New SF proposal would limit tobacco licenses in city
Cigarettes might be more difficult to buy in some neighborhoods if a youth influence organization gets their way.
Youth Leadership Institute, an organization in the field of youth development which works to build communities that invest in youth, has presented their initiative to several city supervisors that would put a limit on the number of tobacco sale permits — eventually reducing the number of tobacco retailers in certain neighborhoods, specifically the Tenderloin, Mission, South of Market and Bayview.
Malaysia Sanders, 19, is one of seven youth advocates for the Tobacco Use Reduction Force (TURF) that is working to alleviate the saturation of tobacco retailers. She said having so many places that sell tobacco gives the wrong message.
“It shows smoking cigarettes is normal. Smoking is not okay for anybody, especially people of color. We want to change that image,” Sanders said.
YLI conducted its own research counting the number of tobacco retailers in San Francisco and found a disproportionate amount in low-income neighborhoods. The Tenderloin, for example, has 270 stores and the Marina District 51.
“I think it’s unfair to people of color and youth,” Sanders said, who is person of color herself. “For me, it’s setting up the image of killing themselves.”
According to the California Adult Smoking Prevalence 2008 survey, 13.5 percent of San Franciscans smoke. The Center for Disease Control estimates 45.3 million people smoke nationwide.
Avni Desai, YLI’s program coordinator, said low-income communities are vulnerable to smoking because they are targeted by tobacco companies by offering retailers in their neighborhoods. She said the practice is socially unjust.
TURF’s proposal, which has been presented to individual Supervisors, does not try to eliminate any existing retailers, but prohibits the issuance of any new licenses. That includes the transferring of licenses if the business is sold.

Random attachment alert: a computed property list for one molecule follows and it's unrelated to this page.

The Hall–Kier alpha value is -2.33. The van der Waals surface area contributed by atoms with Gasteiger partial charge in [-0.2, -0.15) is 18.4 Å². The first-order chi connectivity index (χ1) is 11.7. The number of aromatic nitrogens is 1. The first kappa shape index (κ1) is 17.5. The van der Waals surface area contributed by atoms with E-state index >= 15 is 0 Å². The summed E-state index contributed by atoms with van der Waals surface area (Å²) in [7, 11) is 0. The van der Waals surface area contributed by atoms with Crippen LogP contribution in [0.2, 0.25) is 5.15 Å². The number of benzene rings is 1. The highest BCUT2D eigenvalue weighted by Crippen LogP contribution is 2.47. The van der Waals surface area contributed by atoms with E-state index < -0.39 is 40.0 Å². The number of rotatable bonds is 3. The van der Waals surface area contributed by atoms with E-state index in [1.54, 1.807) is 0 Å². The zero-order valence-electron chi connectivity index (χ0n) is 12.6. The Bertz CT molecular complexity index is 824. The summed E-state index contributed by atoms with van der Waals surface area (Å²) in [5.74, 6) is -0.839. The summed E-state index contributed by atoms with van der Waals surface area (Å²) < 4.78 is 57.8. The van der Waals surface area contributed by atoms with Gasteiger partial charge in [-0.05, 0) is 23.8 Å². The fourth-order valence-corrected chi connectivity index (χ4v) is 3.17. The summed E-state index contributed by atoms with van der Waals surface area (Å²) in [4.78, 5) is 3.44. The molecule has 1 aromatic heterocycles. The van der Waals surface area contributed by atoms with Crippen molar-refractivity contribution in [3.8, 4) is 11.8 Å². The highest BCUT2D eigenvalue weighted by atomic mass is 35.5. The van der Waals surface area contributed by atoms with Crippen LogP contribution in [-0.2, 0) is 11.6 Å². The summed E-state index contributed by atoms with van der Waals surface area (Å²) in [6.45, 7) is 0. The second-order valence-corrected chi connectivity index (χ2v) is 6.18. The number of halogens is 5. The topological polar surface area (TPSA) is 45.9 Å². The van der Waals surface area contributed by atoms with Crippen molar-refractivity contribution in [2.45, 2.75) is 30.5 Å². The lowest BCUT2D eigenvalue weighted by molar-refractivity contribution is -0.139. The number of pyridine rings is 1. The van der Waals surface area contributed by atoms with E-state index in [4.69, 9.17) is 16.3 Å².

San Francisco has already passed many anti-smoking laws, like prohibiting tobacco sales in pharmacies in 2012, and a ban on smoking in public places in January of this year.
South of Market liquor store owner, Joseph Al, said the plan can benefit him by reducing competition, but he will lose profit if he tries to sell his business.
“When you are selling your store, you’re selling your license,” he explained.
If he wanted to sell his store, he would have to sell it at a lower price because that profit will no longer be available.
SF State art education student Hillari Marchesini, 20, said this new plan is a good idea, but will not be very affective. She has been smoking for five years and said if similar actions were taken when she were younger, it would not have impeded her desire to smoke.
“I think it’s a good idea as in the long run,” Marchesini said. “I understand their reason to not cultivate new smokers, that makes sense, but I don’t think it is going to stop people.”
Marchesini said a better approach would be to offer education on the dangers of smoking and resources for smokers wanting to quit.
The proposal has not yet been presented to the Board of Supervisors to be considered for vote.
Editor’s Note: This article has been revised to correct the spelling of Avni Desai’s name and the statements referring to the proposal’s status.